Will China Face an Environmental Meltdown?
How much will China's environment be damaged in case of an economic meltdown?
June 15, 2004
Let’s assume that well below the 7% that some analysts predict necessary to maintain social stability, China’s economy slows or even experiences a significant downturn.
Local officials are likely to continue to favor economic development at the expense of the environment in an effort to preserve social stability.
As a result, China’s air quality does not improve, as the country continues to rely on older, more inefficient polluting technologies and automobiles.
Water pollution increases throughout the major river systems. And, most important, investment in waste treatment or new conservation efforts diminish as a short-term outlook prevails.
Especially in the already economically hard-hit areas of northeast China and the interior provinces, massive layoffs in the state-owned enterprise sector and growing problems with environmentally and economically induced migration would also challenge the ability of local governments to provide work for the people.
The social welfare system is overwhelmed as continued corruption drains local coffers and impairs the development of a functioning pension system.
There are frequent demonstrations, which often turn violent. The outlook for improved quality of life is bleak.
Positive environmental trends in forestry and agricultural practices are reversed as logging bans are ignored and farmers attempt to eke out a living on increasingly degraded land.
In the “Go West” effort, environmental and economic exploitation prompt not only growing political disaffection, but also increased violence and protests against domestic and international businesses perceived to support such policies.
International business stops investing and withdraws from the interior, which is now viewed as politically unstable.
The West-East pipeline becomes a target of sabotage. Weaknesses in the banking infrastructure and law enforcement deepen as Chinese officials seek any means to keep local industry afloat.
After making small gains in the rule of law, courts are increasingly reluctant to press enterprises to adhere to environmental protection laws for fear of promoting further social unrest.
Corruption continues to erode economic institutions and leadership credibility as Chinese citizens believe they have no recourse for justice.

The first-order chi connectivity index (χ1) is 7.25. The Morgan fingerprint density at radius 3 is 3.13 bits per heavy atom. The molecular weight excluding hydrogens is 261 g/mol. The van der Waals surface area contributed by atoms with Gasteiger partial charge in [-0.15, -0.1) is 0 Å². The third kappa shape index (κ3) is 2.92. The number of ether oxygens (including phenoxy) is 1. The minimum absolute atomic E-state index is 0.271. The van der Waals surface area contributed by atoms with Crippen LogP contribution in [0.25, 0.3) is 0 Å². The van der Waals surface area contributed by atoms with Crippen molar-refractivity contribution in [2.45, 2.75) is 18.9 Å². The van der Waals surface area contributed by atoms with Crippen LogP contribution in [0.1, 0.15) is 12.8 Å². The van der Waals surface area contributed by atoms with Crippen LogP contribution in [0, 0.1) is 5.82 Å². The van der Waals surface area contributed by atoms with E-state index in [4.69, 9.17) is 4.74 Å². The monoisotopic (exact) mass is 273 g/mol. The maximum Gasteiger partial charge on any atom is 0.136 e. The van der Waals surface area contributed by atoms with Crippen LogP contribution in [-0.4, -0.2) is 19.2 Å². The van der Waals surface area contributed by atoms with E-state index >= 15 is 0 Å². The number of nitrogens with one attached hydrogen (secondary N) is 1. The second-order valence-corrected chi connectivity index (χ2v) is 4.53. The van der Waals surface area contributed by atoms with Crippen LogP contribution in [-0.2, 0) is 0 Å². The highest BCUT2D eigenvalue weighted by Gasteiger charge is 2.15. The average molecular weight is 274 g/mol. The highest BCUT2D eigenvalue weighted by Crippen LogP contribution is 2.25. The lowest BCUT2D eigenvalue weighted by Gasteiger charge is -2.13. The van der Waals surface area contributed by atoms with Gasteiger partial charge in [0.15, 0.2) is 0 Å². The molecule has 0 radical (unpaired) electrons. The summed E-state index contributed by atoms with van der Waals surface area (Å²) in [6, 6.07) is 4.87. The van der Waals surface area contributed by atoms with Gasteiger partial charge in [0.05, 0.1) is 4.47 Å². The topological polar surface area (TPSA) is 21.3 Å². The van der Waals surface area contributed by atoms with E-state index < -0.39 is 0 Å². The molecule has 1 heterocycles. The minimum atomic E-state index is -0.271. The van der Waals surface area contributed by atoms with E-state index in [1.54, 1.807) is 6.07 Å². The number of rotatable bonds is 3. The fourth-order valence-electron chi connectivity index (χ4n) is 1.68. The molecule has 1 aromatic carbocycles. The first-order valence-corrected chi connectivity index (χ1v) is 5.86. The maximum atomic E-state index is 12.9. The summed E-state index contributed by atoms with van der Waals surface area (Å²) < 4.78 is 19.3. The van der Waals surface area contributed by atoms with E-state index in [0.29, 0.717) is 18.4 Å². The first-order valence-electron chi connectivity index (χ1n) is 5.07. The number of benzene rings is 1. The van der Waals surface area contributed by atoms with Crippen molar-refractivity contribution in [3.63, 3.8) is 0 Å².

Unwilling to risk massive layoffs, Chinese officials backtrack on WTO commitments in an effort to preserve Chinese industries.
Bureaucracies are given greater latitude to develop regulations that impede the access of foreign companies to China’s market.
Foreign investors respond by denouncing Chinese practices, further contributing to international friction and trade disruptions.
Fewer environmental benefits are also felt due to a slowdown in the influx of foreign technology and increasing acceptance of poorer environmental practices.
Gains for China’s industry come largely in the highly polluting textile, toy and tin mining industries.
Few benefits are reaped in the expected area of agriculture, as China resists opening its market to large-scale grain imports promised in its WTO accession agreement.
In such a time of domestic stress and leadership vulnerability, the environment is not likely to receive much positive attention.
More likely, the public security apparatus would increasingly scrutinize the work of NGOs and independent lawyers for the political content of their work.
Peasant and worker unrest would be managed through repression and, perhaps, through the projection of an external threat or a manufactured crisis in the Taiwan Straits to rally nationalist sentiment and deflect attention from the country's economic woes.
Despite all these actions, China might still collapse or be driven by wide-scale civil strife.
Regime-threatening protests emanating from China’s minorities – especially the Uighurs in Xinjiang and Tibetan independence advocates or from a combination of striking laborers, peasants and urban intellectuals – are all within the realm of possibility, especially as China’s leaders struggle to enforce WTO strictures.
In this scenario the environment could be one of many causes espoused by the protesters. An environmental disaster of significant magnitude, like a collapse of the Three Gorges Dam, could easily serve as the trigger for such protests — a giant symbol of the corruption, lack of transparency and limited political participation of China’s current system.
Reproduced from Elizabeth Economy, The River Runs Black: The Environmental Challenge to China’s Future. Copyright © 2004 by Cornell University. Used by permission of the publisher, Cornell University Press.
Elizabeth C. Economy
Director of Asia Studies at the Council on Foreign Relations Elizabeth Economy is Director of Asia Studies at the Council on Foreign Relations and an expert on China-U.S. relations and Chinese domestic and foreign policy, with particular focus on the environment. She periodically consults for agencies of the U.S. government and has lectured or taught […]